Understand that what we're talking about here is a Federal agency with a budget. Beale worked for the EPA, that's who paid him. Yet he took trips supposedly in service to the CIA, trips that were funded in full (even when they didn't happen) by the EPA. Someone had to sign off on this and that someone was McCarthy. Frankly, this just isn't done without some inter-agency meetings and massive amounts of paperwork. Indeed, we now know that as early as 2010, red flags were going up in the EPA's HR department, red flags that McCarthy obviously ignored. Maybe she was taken in by Beale's lies, maybe she's just naive, but either way she's incompetent at the very least. Yet she now sits at the head of the EPA.

But then again, look who she replaced: Lisa Jackson, or should I say "Richard Windsor"? Remember that story? Ms. Jackson had established a secondary e-mail account under the above name in order to communicate with certain other EPA colleagues. Such a move was strictly a no-no, according to government regulations. Amazingly, her alias actually won an ethics award at the EPA, an event eerily reminiscent of the Captain Tuttle storyline from M*A*S*H. And as an Obama appointee, Ms. Jackson kinda blew the whole "most transparent Administration in history" tagline out of the water. She ultimately resigned as the above investigation started to gain traction, but claimed it was for unrelated reasons. Yeah, sure.

NSA metadata program likely violates Fourth Amendment

That is the key finding in Judge Richard Leon's 68-page ruling on Klayman v. Obama. Judge Leon did not, however, take any action in this regard, as he expects the government to appeal the ruling to the D.C. Court of Appeals (and from there, the case is likely to go to the Supreme Court, whether or not Leon's ruling is upheld). Nonetheless, critics if the NSA program--on the Left and Right--are thrilled with the ruling; they see it as a big win by and large, despite the fact that the program will continue unabated, at least for a while.

Really, Judge Leon's opinion here was a study in judicial restraint, something that should rightly earn him a great deal of praise. He ruled only on what was directly before him, limited himself to the Fourth Amendment issue, and ultimately found that the plaintiff's case was so strong in this regard as to make it unnecessary to go beyond it. For make no mistake, there are still a number of other arguments as to why the NSA has overstepped its authority. But with regard to the Fourth, Judge Leon concludes with the following:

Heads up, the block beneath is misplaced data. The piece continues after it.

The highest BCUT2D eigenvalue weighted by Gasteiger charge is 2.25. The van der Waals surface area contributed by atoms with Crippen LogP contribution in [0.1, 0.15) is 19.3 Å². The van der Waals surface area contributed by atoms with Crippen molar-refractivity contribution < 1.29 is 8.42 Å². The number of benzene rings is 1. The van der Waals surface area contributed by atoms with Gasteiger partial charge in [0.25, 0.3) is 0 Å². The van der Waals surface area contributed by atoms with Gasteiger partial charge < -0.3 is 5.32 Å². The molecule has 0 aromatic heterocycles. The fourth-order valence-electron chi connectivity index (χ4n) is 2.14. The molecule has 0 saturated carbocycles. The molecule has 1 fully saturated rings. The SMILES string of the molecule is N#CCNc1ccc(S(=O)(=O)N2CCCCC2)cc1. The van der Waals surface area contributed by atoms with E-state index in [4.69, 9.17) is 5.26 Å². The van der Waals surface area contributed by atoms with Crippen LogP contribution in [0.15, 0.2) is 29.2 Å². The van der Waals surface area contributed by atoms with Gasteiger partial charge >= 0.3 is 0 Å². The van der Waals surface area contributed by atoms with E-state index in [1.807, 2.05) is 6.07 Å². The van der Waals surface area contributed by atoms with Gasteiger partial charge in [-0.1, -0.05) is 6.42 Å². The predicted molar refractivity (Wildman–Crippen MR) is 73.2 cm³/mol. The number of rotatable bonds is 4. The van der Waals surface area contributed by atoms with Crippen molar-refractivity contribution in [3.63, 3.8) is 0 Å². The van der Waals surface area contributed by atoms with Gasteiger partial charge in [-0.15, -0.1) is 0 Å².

For reasons I have already discussed at length, I find that plaintiffs have a very significant expectation of privacy in an aggregated collection of their telephone metadata covering the last five years, and the NSA’s Bulk Telephony Metadata Program significantly intrudes on that expectation. Whether the program violates the Fourth Amendment will therefore turn on "the nature and immediacy of the government's concerns and the efficacy of the [search] in meeting them."
He goes on to note that the government failed to demonstrate how the NSA program is either effective or necessary as a means of meeting such concerns, that there is no evidence to show the collection of metadata has had significant benefits for NSA operations in the least.

In terms if these specifics alone, it's a good ruling, a very strong ruling. Again, Judge Leon shows significant restraint here. He ruled on only the (what appears to be) obvious violations of the Fourth, granted an injunction that would put a halt to the NSA program, but stayed the order pending the obvious appeal. It's excellent judicial work, a point driven home by the extent of the analysis in his filed opinion. For while he rules only on a limited basis, Judge Leon delves deep into the specifics of the case and establishes a number of other bases for future legal actions and decisions that will likely be touched on again in the Court of Appeals or the Supreme Court as this case moves forward.

The Three that will always Be

Three days ago on December 14th, 2013, Peter O'Toole passed away at the age of 81. One of the true giants in a world of giants, O'Toole is still best remembered for one role: that of T.E. Lawrence in the 1962 epic masterpiece Lawrence of Arabia.

It is not enough to call this film a classic; it is far more than that, in my not-so-humble opinion. It is a big, beautiful, and bold work of art that does more than just tell a story. It captures a moment of history, reveals how tragic and lonely the human condition can be, and beyond and above everything else, Lawrence of Arabia reminds us that Fate is nether kind nor gentle, but often cruel.